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July 10, 2018—Clarke Jacksonville recently installed a classroom magnet wall ball system! The innovative system provides an interactive play space that strengthens gross and fine motor skills, while fostering an interest in STEM skills. [More]

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July 5, 2018—Heather Stinson, an itinerant teacher of the deaf for Clarke, reflects on her work and Clarke's mission in Clarke's Hear Me Out blog. It's an honest look at this challenging and rewarding role, and serves as a resource for other itinerant teachers of the deaf....[More]

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November 21, 2011

Clarke PA Director Featured in Mainline Neighbors

November 21, 2011—(from Six books sit beneath a wooden paperweight made from an old ruler in Judith Sexton’s office at Clarke School for Hearing and Speech in Bryn Mawr. The faded curriculum guides represent Sexton’s connection to Clarke long before she became the director of Clarke Schools’ Pennsylvania campus six years ago. Printed on the covers of the books are the words, "Clarke School for the Deaf."

While working at Archbishop Ryan Academy for the Deaf in Philadelphia prior to coming to Clarke, the Havertown resident used the books as guides to instruct her students.

This, Sexton said, is the most interesting part of her story. No particular person or experience triggered her interest in working with deaf and hearing-impaired students as a therapist. She simply knew.

“I didn’t know anybody that was deaf,” Sexton said. “I didn’t meet somebody who was deaf. I just decided when I was in high school. How did I know? I don’t know.”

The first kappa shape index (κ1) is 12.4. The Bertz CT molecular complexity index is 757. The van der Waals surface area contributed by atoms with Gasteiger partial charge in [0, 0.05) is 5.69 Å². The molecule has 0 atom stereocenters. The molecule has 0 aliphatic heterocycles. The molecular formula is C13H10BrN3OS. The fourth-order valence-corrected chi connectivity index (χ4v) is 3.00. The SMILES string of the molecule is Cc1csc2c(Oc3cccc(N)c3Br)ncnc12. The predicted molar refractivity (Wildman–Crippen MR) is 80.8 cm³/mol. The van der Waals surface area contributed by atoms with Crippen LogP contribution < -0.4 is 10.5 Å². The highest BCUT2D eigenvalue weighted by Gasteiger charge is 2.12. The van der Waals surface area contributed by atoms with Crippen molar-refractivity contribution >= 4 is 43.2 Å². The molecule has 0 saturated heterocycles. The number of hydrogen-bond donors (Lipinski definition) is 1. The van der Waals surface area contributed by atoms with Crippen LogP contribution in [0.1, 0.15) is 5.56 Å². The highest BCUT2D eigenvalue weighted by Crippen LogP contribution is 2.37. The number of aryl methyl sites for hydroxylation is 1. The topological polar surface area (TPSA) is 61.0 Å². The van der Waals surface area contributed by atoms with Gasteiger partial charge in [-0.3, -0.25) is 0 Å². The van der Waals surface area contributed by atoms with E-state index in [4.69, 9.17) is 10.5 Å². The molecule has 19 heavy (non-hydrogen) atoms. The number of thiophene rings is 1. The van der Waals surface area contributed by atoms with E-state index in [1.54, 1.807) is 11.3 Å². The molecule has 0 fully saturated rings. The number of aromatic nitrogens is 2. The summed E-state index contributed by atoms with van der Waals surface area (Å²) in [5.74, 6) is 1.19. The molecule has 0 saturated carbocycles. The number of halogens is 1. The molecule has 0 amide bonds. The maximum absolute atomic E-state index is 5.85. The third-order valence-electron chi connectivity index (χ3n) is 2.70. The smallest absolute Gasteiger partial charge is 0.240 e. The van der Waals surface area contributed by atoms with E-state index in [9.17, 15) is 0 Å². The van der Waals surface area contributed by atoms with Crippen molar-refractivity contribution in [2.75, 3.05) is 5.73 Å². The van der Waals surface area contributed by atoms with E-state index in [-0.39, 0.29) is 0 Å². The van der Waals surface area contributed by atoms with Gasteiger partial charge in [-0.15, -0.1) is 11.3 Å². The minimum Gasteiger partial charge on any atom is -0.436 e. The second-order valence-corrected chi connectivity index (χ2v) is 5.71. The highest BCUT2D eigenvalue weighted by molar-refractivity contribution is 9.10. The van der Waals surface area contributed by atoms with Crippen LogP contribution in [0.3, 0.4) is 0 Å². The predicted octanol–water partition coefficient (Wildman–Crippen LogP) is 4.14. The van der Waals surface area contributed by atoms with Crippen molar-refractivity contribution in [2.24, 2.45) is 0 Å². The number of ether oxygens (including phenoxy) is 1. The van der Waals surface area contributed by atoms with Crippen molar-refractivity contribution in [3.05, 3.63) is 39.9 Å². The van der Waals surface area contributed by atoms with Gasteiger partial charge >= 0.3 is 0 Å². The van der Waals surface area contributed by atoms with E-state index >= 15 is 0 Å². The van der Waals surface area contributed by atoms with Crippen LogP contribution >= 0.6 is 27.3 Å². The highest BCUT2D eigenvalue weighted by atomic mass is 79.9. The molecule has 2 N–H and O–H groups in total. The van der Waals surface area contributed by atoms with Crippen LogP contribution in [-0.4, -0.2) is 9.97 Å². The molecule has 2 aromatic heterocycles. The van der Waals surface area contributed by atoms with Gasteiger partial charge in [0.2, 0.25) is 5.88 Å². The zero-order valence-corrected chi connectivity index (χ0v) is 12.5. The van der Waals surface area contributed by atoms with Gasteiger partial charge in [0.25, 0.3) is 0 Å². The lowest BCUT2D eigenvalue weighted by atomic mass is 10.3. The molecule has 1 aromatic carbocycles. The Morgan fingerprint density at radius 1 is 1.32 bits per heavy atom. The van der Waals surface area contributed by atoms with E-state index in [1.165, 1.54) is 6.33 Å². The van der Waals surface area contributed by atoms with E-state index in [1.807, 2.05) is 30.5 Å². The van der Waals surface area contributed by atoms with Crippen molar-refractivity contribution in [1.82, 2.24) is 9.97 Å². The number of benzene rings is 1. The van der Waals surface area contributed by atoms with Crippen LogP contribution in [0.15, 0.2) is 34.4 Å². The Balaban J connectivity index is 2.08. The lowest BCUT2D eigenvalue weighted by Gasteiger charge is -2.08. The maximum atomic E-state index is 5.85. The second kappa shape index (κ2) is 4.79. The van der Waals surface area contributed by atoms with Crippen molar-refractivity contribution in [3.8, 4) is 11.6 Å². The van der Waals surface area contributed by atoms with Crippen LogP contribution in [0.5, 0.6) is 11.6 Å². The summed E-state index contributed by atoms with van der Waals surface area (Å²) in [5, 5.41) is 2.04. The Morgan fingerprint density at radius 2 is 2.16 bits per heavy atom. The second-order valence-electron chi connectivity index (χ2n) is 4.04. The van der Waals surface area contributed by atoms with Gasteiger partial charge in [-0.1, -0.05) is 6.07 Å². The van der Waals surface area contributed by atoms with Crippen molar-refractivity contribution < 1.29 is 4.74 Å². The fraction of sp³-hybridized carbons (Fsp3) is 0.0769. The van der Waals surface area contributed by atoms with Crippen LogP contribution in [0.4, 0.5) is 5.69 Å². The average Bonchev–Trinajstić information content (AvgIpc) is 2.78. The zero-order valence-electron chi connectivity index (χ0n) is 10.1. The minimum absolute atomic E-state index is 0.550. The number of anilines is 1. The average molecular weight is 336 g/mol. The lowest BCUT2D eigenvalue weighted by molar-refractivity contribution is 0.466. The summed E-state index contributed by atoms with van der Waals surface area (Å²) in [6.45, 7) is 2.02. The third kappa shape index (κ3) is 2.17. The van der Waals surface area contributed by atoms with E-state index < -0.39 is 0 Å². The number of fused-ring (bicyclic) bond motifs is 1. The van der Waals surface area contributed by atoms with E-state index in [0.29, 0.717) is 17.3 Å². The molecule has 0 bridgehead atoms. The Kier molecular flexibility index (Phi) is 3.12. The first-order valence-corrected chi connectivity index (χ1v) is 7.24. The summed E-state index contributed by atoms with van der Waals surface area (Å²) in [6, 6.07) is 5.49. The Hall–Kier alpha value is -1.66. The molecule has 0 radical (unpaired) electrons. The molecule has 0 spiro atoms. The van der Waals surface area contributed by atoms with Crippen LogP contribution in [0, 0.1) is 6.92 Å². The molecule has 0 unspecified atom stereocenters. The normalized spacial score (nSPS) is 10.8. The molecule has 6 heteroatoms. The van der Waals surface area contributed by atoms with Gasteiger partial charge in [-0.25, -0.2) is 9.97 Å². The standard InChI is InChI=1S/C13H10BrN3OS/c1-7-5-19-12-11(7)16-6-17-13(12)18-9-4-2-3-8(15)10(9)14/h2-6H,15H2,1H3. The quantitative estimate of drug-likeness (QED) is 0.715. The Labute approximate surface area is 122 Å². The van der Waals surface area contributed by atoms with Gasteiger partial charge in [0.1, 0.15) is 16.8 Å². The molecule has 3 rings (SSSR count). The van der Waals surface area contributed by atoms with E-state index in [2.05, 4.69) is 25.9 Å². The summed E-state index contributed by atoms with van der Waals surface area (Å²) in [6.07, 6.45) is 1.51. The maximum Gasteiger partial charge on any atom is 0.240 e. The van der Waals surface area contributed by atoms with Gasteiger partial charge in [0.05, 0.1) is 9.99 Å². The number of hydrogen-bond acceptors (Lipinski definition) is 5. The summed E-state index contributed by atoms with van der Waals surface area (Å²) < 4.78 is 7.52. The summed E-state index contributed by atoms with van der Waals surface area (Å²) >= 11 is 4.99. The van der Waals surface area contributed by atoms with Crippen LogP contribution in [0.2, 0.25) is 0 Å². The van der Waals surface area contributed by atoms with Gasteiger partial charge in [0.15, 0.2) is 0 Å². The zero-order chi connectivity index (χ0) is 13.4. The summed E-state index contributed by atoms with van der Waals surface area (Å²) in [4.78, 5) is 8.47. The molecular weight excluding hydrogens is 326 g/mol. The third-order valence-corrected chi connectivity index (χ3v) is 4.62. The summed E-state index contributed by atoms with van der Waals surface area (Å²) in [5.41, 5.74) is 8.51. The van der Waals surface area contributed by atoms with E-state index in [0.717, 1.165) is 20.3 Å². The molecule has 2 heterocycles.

Sexton’s mother introduced her to a hearing therapist who went to Smith College, which affiliates with the Clarke Schools.

“From that very beginning in 1975, how I’ve ended up directing a Clarke School 33 years later is almost like a meant to be story,” Sexton said.

Alongside her staff, Sexton continues to make strides within the deaf and hard of hearing community. Last month, the school received at $9,700 grant from the Ronald McDonald House Charities to fund 100 Clarke Care Kits to help parents care for their child’s hearing aid.

A two-year process, the kits came to be after Clarke’s Early Intervention Coordinator Jeana Novak and audiologist Naomi Wicentowski worked with Sexton and a grant-proposal writer to fulfill the needs of new Clarke parents.

“If we have families coming to us with newly-identified children or families who have been in other programs and come to us, one of the problematic areas we recognized was they don’t know how to care for the technology,” Sexton said.

Noting the expense of the kits, which include a battery tester, an ear mold blower, a dry aid kit, a stethoset, audio wipes and an earwax wipe, Sexton said not only are the kits crucial for the family to have, but coaching the family on how to use them is too.

“Our goal is not to help families, our goal is to coach families so they learn,” Sexton said.

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